Work, Learn, Play

CSR? Yes, but with limits . . .

I’ve always cast a skeptical eye on companies touting their corporate social responsibility (CSR) programs.

Some CSR programs are blatantly self-serving, for example, when companies that cause serious environmental damage tout “Earth Day” clean-ups or one-day-a-year tree planting outings.

It makes you wonder.

Senior executives sometimes bend CSR programs to suit their personal politics, thus begging the question: is it fair for the CEO of a publicly-listed company to use shareholder money, client goodwill and employee time to further the CEO’s favorite cause, especially if that cause involves stands or goals other stakeholders may not support?

Would it be all right for instance for a Spanish Catholic CEO to funnel his Bolsa de Madrid-listed company’s CSR resources through an ultra-orthodox Catholic business organization like Opus Dei? Or for a Jewish American CEO to deploy his NASDAQ listed company’s resources in support of Israeli charities that help Jewish settlers in the West Bank or Gaza? Is this the kind of “giving” shareholders sign up for when they buy company stock? Is this what fund managers want?

Is a company the proper vehicle for charitable or other giving in any case? Arguably, a company’s best and highest use is to help its clients, make a profit and return that profit to its shareholders via dividends, share buy-backs and revenue and profit growth that increase shareholder value over the longterm (not to mention increasing value for clients, employees and partners).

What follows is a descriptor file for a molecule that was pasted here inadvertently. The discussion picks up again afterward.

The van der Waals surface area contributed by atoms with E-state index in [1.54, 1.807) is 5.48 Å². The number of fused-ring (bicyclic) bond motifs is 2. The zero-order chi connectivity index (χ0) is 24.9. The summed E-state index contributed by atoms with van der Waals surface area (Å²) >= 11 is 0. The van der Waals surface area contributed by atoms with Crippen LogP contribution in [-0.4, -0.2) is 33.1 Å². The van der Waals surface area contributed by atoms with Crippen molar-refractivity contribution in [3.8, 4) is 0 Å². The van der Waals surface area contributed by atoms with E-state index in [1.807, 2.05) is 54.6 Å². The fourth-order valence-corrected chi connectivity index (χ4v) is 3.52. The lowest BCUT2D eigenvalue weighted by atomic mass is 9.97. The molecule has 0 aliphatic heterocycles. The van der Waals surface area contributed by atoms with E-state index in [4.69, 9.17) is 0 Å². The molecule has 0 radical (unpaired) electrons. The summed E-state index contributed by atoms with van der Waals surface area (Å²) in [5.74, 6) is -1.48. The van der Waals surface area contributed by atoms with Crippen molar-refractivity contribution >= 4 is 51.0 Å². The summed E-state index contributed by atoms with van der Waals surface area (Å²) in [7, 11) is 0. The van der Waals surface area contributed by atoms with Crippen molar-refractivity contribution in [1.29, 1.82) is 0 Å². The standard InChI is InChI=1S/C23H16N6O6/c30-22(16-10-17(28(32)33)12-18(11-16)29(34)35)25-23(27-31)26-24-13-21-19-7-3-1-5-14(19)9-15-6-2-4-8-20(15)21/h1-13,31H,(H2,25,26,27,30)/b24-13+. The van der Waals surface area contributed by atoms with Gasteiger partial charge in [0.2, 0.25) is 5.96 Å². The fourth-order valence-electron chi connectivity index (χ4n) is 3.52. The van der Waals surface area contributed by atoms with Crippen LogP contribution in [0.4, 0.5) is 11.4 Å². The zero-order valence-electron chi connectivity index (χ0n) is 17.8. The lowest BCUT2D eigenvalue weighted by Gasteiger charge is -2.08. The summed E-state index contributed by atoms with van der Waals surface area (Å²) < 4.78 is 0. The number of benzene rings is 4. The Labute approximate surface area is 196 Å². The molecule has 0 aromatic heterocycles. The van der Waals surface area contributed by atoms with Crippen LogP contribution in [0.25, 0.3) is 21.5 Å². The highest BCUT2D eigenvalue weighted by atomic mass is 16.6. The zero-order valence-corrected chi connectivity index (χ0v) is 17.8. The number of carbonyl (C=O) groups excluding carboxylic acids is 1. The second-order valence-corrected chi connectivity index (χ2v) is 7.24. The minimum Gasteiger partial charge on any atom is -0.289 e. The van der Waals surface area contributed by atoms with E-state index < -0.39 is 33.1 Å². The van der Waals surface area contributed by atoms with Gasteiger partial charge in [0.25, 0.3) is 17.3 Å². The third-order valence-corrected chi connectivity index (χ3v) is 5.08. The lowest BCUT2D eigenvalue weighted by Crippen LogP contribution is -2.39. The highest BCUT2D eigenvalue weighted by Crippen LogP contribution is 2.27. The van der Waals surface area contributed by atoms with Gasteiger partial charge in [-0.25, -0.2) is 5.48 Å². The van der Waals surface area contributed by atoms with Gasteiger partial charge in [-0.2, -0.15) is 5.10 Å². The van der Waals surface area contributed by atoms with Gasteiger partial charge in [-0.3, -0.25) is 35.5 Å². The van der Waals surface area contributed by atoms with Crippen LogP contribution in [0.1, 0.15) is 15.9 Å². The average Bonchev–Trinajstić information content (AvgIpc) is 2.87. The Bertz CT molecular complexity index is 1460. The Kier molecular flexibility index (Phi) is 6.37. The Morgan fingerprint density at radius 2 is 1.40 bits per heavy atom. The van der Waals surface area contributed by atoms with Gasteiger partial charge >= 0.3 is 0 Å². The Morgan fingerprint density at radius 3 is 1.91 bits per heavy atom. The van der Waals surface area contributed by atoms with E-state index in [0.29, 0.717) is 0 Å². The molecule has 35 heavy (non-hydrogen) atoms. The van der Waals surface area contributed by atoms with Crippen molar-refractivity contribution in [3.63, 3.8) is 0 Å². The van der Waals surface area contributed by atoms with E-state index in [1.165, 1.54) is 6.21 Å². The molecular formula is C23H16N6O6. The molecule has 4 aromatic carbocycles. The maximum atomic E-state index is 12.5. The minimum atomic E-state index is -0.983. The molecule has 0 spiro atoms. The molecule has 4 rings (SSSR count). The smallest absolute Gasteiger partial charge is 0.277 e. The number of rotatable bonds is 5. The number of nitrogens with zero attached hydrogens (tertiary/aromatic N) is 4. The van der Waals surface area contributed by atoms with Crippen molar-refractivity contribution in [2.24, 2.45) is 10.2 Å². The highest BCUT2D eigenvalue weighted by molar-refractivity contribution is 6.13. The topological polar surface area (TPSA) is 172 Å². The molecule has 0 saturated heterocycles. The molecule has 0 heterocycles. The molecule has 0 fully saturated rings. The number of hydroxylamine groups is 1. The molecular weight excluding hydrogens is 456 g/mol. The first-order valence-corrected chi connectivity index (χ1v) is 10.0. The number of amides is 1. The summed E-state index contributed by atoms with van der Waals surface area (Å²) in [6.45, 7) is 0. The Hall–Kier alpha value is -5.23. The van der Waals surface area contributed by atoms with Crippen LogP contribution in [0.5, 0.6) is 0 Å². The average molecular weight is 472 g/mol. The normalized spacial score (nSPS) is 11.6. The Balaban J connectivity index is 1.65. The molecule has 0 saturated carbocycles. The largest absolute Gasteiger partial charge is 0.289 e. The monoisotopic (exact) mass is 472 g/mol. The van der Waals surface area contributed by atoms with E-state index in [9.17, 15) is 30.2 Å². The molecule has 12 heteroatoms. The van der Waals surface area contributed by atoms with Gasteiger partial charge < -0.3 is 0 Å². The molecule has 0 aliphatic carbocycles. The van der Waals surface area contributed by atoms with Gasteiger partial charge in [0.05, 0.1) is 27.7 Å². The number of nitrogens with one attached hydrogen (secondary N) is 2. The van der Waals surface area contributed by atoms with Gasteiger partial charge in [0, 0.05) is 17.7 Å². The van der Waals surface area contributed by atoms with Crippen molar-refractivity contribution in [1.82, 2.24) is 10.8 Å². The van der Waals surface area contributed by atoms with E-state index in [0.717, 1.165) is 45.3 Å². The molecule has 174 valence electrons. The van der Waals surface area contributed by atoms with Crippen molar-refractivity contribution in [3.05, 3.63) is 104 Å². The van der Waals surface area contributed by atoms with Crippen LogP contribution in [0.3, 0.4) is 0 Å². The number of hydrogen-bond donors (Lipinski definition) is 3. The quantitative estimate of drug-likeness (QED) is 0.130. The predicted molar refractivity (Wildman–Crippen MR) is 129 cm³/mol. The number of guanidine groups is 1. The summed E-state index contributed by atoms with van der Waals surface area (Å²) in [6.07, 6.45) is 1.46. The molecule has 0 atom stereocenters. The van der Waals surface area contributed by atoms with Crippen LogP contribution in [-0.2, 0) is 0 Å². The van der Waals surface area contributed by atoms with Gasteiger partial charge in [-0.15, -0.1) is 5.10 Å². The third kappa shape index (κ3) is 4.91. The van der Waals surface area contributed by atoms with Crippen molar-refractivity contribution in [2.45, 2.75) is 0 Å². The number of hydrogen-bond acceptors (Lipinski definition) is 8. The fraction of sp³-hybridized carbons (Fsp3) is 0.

A dividend check is a powerful thing. It gives shareholders both the right and the opportunity to decide what to do with the company’s profits.

In short, why should the CEO get to decide which foundations, charities or causes shareholder and other stakeholder money goes to? Aren’t stakeholders smart enough to make their own decisions? Shouldn’t shareholders hold onto the right to collect (and spend) the fruits of their investments as they see fit? If the CEO is himself a shareholder he can always cash out and open a private foundation — like Bill Gates and Warren Buffet did.

At the same time, companies are under increasing pressure to document CSR initiatives in their responses to requests for proposals. Not having a well-documented CSR program in place can count against a company in a bid. Personally, I think this is an evil trend.

Companies should not feel they have to strong-arm their employees to “volunteer” for anything. Neither should companies have the right (or the need) to spend shareholder money on the CEO’s favorite causes. Neither should a company’s environmental policy be the product of a public relations exercise designed to impress product selection committees.

So, what should a company do? Doing nothing is not an option, not any more. CSR, in some form, is here to stay.

At NetDimensions we have thought long and hard about this issue. After discussions with our shareholders, staff and board members, we have decided we are not going to open a foundation with a fancy logo or try to push our clients into partnerships with our favorite charities. They can do that on their own if they want.

As a global company committed to producing value for our stakeholders, we’re going to keep it simple: as a next step we are joining the United Nations Global Compact. By joining, we’ll be aligning our policies with those of thousands of excellent organizations from around the world, including companies like Bloomberg, General Mills, SAS Institute, Capgemini and L’oreal.

The 10 guiding principles of the United Nations Global Compact are:

Human Rights

Labour

Environment

Anti-Corruption

We’ll do more (look for the CSR section soon to come on our company website). But we think committing to these 10 principles is a good start.

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Update 9 August 2012:

The Economist has now weighed in on the Corporate Social Responsibility issue.

Read it here.